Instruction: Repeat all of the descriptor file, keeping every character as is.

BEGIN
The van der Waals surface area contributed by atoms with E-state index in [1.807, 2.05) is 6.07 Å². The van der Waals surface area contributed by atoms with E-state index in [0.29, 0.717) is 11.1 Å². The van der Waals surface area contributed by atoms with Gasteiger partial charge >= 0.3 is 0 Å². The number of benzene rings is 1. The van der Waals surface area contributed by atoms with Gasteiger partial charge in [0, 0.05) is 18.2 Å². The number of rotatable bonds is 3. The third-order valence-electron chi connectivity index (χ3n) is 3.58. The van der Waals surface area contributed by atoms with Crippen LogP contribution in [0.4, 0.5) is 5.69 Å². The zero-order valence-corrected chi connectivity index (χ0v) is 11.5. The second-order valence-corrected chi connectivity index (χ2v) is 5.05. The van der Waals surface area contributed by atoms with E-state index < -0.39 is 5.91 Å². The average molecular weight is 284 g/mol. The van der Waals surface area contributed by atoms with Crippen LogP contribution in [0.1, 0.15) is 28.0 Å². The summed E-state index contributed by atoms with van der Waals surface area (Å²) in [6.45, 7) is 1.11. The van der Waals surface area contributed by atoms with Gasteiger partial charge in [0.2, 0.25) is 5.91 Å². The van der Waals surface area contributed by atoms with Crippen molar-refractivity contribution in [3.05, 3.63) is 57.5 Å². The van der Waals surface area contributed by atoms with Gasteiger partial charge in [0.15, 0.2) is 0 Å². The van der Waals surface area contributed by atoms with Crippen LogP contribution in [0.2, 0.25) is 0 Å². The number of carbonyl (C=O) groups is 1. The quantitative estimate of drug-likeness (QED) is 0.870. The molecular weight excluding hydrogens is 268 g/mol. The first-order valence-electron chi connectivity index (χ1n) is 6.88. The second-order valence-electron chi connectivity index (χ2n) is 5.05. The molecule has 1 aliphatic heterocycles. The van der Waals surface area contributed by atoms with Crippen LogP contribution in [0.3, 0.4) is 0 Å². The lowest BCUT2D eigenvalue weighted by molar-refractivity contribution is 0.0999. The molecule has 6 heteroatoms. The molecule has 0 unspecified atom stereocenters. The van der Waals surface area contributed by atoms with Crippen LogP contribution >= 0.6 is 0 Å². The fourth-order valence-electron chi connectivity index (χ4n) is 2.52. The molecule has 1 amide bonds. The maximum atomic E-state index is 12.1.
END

The van der Waals surface area contributed by atoms with E-state index in [1.807, 2.05) is 6.07 Å². The van der Waals surface area contributed by atoms with E-state index in [0.29, 0.717) is 11.1 Å². The van der Waals surface area contributed by atoms with Gasteiger partial charge >= 0.3 is 0 Å². The number of benzene rings is 1. The van der Waals surface area contributed by atoms with Gasteiger partial charge in [0, 0.05) is 18.2 Å². The number of rotatable bonds is 3. The third-order valence-electron chi connectivity index (χ3n) is 3.58. The van der Waals surface area contributed by atoms with Crippen LogP contribution in [0.4, 0.5) is 5.69 Å². The zero-order valence-corrected chi connectivity index (χ0v) is 11.5. The second-order valence-corrected chi connectivity index (χ2v) is 5.05. The van der Waals surface area contributed by atoms with E-state index < -0.39 is 5.91 Å². The average molecular weight is 284 g/mol. The van der Waals surface area contributed by atoms with Crippen LogP contribution in [0.1, 0.15) is 28.0 Å². The summed E-state index contributed by atoms with van der Waals surface area (Å²) in [6.45, 7) is 1.11. The van der Waals surface area contributed by atoms with Gasteiger partial charge in [0.2, 0.25) is 5.91 Å². The van der Waals surface area contributed by atoms with Crippen molar-refractivity contribution in [3.05, 3.63) is 57.5 Å². The van der Waals surface area contributed by atoms with Gasteiger partial charge in [0.15, 0.2) is 0 Å². The van der Waals surface area contributed by atoms with Crippen LogP contribution in [0.2, 0.25) is 0 Å². The number of carbonyl (C=O) groups is 1. The quantitative estimate of drug-likeness (QED) is 0.870. The molecular weight excluding hydrogens is 268 g/mol. The first-order valence-electron chi connectivity index (χ1n) is 6.88. The second-order valence-electron chi connectivity index (χ2n) is 5.05. The molecule has 1 aliphatic heterocycles. The van der Waals surface area contributed by atoms with Crippen LogP contribution in [0.3, 0.4) is 0 Å². The lowest BCUT2D eigenvalue weighted by molar-refractivity contribution is 0.0999. The molecule has 6 heteroatoms. The molecule has 0 unspecified atom stereocenters. The van der Waals surface area contributed by atoms with Crippen LogP contribution >= 0.6 is 0 Å². The fourth-order valence-electron chi connectivity index (χ4n) is 2.52. The molecule has 1 amide bonds. The maximum atomic E-state index is 12.1.